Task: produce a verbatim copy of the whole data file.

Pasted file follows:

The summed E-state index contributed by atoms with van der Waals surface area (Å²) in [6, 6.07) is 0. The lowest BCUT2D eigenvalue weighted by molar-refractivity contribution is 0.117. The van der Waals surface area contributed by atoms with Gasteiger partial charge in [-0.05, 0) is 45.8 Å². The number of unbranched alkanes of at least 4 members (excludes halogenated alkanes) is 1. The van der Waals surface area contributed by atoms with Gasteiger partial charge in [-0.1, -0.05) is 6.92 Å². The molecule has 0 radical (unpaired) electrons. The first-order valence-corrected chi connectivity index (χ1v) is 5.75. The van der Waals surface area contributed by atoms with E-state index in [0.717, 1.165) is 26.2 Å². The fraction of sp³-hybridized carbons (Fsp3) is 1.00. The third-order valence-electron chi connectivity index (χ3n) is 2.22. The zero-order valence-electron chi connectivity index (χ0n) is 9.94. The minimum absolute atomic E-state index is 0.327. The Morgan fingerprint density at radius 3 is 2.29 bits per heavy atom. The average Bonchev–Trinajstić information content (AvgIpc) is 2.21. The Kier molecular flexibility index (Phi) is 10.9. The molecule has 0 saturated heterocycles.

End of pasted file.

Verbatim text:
The summed E-state index contributed by atoms with van der Waals surface area (Å²) in [6, 6.07) is 0. The lowest BCUT2D eigenvalue weighted by molar-refractivity contribution is 0.117. The van der Waals surface area contributed by atoms with Gasteiger partial charge in [-0.05, 0) is 45.8 Å². The number of unbranched alkanes of at least 4 members (excludes halogenated alkanes) is 1. The van der Waals surface area contributed by atoms with Gasteiger partial charge in [-0.1, -0.05) is 6.92 Å². The molecule has 0 radical (unpaired) electrons. The first-order valence-corrected chi connectivity index (χ1v) is 5.75. The van der Waals surface area contributed by atoms with E-state index in [0.717, 1.165) is 26.2 Å². The fraction of sp³-hybridized carbons (Fsp3) is 1.00. The third-order valence-electron chi connectivity index (χ3n) is 2.22. The zero-order valence-electron chi connectivity index (χ0n) is 9.94. The minimum absolute atomic E-state index is 0.327. The Morgan fingerprint density at radius 3 is 2.29 bits per heavy atom. The average Bonchev–Trinajstić information content (AvgIpc) is 2.21. The Kier molecular flexibility index (Phi) is 10.9. The molecule has 0 saturated heterocycles.